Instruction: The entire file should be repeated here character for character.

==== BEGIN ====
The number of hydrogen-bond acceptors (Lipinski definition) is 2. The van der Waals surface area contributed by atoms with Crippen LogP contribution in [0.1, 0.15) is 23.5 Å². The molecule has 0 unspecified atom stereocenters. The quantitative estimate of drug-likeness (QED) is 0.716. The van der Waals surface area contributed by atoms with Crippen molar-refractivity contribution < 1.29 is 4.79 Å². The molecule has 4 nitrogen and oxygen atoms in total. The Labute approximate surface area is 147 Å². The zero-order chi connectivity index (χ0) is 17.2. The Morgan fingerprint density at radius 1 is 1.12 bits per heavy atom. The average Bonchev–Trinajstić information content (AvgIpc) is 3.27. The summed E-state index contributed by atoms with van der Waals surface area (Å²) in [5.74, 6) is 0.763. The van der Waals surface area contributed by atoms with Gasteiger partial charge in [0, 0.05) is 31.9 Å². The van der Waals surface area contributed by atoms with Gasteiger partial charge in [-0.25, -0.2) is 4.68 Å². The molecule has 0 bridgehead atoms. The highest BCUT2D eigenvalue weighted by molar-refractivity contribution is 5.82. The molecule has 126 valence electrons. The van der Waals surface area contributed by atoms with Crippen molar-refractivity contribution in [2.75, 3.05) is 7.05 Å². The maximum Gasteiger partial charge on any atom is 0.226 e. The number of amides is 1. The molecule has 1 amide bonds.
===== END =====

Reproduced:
The number of hydrogen-bond acceptors (Lipinski definition) is 2. The van der Waals surface area contributed by atoms with Crippen LogP contribution in [0.1, 0.15) is 23.5 Å². The molecule has 0 unspecified atom stereocenters. The quantitative estimate of drug-likeness (QED) is 0.716. The van der Waals surface area contributed by atoms with Crippen molar-refractivity contribution < 1.29 is 4.79 Å². The molecule has 4 nitrogen and oxygen atoms in total. The Labute approximate surface area is 147 Å². The zero-order chi connectivity index (χ0) is 17.2. The Morgan fingerprint density at radius 1 is 1.12 bits per heavy atom. The average Bonchev–Trinajstić information content (AvgIpc) is 3.27. The summed E-state index contributed by atoms with van der Waals surface area (Å²) in [5.74, 6) is 0.763. The van der Waals surface area contributed by atoms with Gasteiger partial charge in [0, 0.05) is 31.9 Å². The van der Waals surface area contributed by atoms with Gasteiger partial charge in [-0.25, -0.2) is 4.68 Å². The molecule has 0 bridgehead atoms. The highest BCUT2D eigenvalue weighted by molar-refractivity contribution is 5.82. The molecule has 126 valence electrons. The van der Waals surface area contributed by atoms with Crippen molar-refractivity contribution in [2.75, 3.05) is 7.05 Å². The maximum Gasteiger partial charge on any atom is 0.226 e. The number of amides is 1. The molecule has 1 amide bonds.